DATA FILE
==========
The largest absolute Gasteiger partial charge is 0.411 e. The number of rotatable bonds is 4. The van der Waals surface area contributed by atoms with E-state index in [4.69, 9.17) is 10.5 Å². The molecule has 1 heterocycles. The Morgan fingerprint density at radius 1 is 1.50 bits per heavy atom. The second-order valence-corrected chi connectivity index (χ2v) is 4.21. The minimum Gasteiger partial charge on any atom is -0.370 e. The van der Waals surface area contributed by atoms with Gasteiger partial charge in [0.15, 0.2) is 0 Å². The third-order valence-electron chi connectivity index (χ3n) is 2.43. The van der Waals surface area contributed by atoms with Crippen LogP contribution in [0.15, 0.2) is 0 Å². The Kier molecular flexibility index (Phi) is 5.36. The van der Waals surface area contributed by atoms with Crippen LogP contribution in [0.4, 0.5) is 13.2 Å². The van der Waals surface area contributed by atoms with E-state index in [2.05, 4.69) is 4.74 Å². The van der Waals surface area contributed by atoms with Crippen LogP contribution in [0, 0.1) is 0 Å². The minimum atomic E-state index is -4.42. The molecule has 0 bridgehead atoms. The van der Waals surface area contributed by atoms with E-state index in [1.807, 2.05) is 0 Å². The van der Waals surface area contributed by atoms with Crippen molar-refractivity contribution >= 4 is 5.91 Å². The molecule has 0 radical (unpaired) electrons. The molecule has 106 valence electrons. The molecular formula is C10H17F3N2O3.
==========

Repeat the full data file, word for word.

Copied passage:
The largest absolute Gasteiger partial charge is 0.411 e. The number of rotatable bonds is 4. The van der Waals surface area contributed by atoms with E-state index in [4.69, 9.17) is 10.5 Å². The molecule has 1 heterocycles. The Morgan fingerprint density at radius 1 is 1.50 bits per heavy atom. The second-order valence-corrected chi connectivity index (χ2v) is 4.21. The minimum Gasteiger partial charge on any atom is -0.370 e. The van der Waals surface area contributed by atoms with Gasteiger partial charge in [0.15, 0.2) is 0 Å². The third-order valence-electron chi connectivity index (χ3n) is 2.43. The van der Waals surface area contributed by atoms with Crippen LogP contribution in [0.15, 0.2) is 0 Å². The Kier molecular flexibility index (Phi) is 5.36. The van der Waals surface area contributed by atoms with Crippen LogP contribution in [0.4, 0.5) is 13.2 Å². The van der Waals surface area contributed by atoms with E-state index in [2.05, 4.69) is 4.74 Å². The van der Waals surface area contributed by atoms with Crippen LogP contribution in [0, 0.1) is 0 Å². The minimum atomic E-state index is -4.42. The molecule has 0 bridgehead atoms. The van der Waals surface area contributed by atoms with E-state index in [1.807, 2.05) is 0 Å². The van der Waals surface area contributed by atoms with Crippen molar-refractivity contribution >= 4 is 5.91 Å². The molecule has 0 radical (unpaired) electrons. The molecule has 106 valence electrons. The molecular formula is C10H17F3N2O3.